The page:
Memory techniques

Memory Athletics: Daniel Kilov at TEDxCanberra

Here it is; I’ve finally managed to get around to posting my talk from TEDxCanberra. This was one of the most exciting moments of my memory career. It was a phenomenal event and I think my talk came out very nicely too.

The talk itself was also illustrated by an audience member:

This image was created by Nick Ellis, an audience member at TEDxCanberra. He did illustrations of several other talks which can be found here:

This image was created by Nick Ellis, an audience member at TEDxCanberra. He did illustrations of several other talks which can be found here.

Memory tips on Channel TEN’s The Project with Daniel Kilov

This clip contains memory improvement tips from one of Australia’s fastest learners and memory athletes, a neuro-scientist and an experienced bridge player. For more information on the Art of Memory and memory improvement visit:

Be sure to follow me on twitter: @DanielKilov

ABC Radio Interview

ABC Radio Interview

Follow the link above to hear my interview with the ABC.

From the ABC website:

Daniel Kilov had a hopeless memory as a school kid. Nowadays, he’s a mental athlete and can lay claim to having the second-best memory in Australia (behind his own mentor, Tansel Ali). Daniel shared a handful of simple techniques with Louise Maher on 666 Drive, which can mould any scatter-brain into a memory and learning machine.

Remember your words

This article was originally printed in Issue 400 (July/August 2012) of the Australian Mensa magazine, TableAus.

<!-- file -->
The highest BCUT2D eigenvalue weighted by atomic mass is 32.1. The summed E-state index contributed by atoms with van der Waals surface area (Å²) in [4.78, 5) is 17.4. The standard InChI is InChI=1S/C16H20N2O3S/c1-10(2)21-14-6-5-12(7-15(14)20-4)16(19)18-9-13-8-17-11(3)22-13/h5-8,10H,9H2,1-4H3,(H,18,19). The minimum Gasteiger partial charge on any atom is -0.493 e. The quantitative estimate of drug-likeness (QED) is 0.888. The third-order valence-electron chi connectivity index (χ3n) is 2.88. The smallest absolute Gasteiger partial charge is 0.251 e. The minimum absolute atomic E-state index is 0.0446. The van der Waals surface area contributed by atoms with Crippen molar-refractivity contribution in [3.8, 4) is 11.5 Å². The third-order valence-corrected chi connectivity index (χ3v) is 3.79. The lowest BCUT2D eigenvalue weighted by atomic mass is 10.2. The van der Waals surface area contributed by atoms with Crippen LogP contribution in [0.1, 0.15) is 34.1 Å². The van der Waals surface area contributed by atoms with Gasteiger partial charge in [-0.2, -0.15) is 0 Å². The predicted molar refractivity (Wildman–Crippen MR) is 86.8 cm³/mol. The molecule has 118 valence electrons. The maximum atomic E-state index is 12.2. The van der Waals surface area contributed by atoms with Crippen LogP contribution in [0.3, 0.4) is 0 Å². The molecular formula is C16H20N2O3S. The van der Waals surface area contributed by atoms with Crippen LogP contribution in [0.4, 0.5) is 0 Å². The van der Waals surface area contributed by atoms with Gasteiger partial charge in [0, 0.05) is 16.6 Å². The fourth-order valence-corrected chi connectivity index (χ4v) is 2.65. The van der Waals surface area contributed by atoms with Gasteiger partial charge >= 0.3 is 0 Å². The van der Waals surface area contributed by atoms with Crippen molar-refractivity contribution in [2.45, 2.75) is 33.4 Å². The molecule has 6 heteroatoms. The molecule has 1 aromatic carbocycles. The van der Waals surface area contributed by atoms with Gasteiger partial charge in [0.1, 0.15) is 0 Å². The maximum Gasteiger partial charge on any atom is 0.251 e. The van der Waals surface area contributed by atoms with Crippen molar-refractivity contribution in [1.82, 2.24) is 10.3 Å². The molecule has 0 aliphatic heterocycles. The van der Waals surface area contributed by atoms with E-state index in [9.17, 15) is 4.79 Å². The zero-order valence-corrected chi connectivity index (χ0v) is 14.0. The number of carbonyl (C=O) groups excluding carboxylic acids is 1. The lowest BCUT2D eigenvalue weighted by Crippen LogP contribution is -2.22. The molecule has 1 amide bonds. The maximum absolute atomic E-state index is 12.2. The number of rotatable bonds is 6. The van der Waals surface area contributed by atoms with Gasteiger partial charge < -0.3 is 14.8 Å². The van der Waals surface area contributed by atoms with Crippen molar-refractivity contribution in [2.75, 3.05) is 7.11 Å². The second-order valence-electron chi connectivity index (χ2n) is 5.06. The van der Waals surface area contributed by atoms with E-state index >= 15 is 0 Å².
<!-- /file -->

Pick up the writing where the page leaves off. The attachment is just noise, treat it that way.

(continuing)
A friend of mine made a trip to New Caledonia. He had been a student of French for some time and was eager to test his skills in a ‘live’ setting. He decided to ease into bi-lingualism with a trip to a nearby café – a scene rehearsed in nearly every beginner’s French textbook.  He ordered a drink and when it arrived he did his best to thank the waiter, offering up his best “merci beaucoup”, believing he was thanking the waiter for his service. Indeed, correctly pronounced, this is exactly what “merci beaucoup” means. The cafe fell silent. The waiter turned red.

“My friend,” whispered a local at the next table across. “You just thanked your waiter for his nice arse.”

Learning a foreign is as intimidating a challenge as it is exciting. Even the most cautious learner is only ever a few misplaced syllables away from embarrassment, or worse, offense. What’s more, the thought of having to spend years trying to commit vocabulary to memory prevents many people from ever attempting this bucket list item. What if one could learn a language in months instead of years? What if it were possible to learn a new word and keep it forever to be recalled at will?

Some people can. Bruce Balmer, a competitor from the first world memory championships taught himself 2000 foreign words in 18 hours. Dr Yip, a Malaysian mnemonist, memorized the entire Chinese to English dictionary and could recall any word and its definition when asked (He could even give the page number!). I watched my own teacher, Tansel Ali, committed his Chinese textbook to memory over a period of several weeks, covering as many months worth of material in that time. Although these feats of rapid learning were performed by experienced mnemonists, the techniques that they used can be very quickly learnt by anyone. The most powerful and elegant of these techniques, I describe below.

The link method

As with any effective memory technique, the key to the link method is to create creative mental images and organize them in a way that allows us to easily recall them later.

What this means is that we need to come up with an image that sounds like the word in question, and link it in an imaginative way to its meaning. For instance, the Spanish word ‘aburrido’, which means boring, sounds like the English noun ‘burrito’ (Okay, it’s not technically an English noun, but it’s one we are all familiar with!). In order to remember that ‘aburrido’ means boring, we might create a mental picture of a man in his kitchen searching for something to eat. He swings open the doors to his fridge and cupboards but finds only stacks and stacks of burritos. The man’s facial expression and body language all point to the fact that he finds the prospect of another burrito to be boring.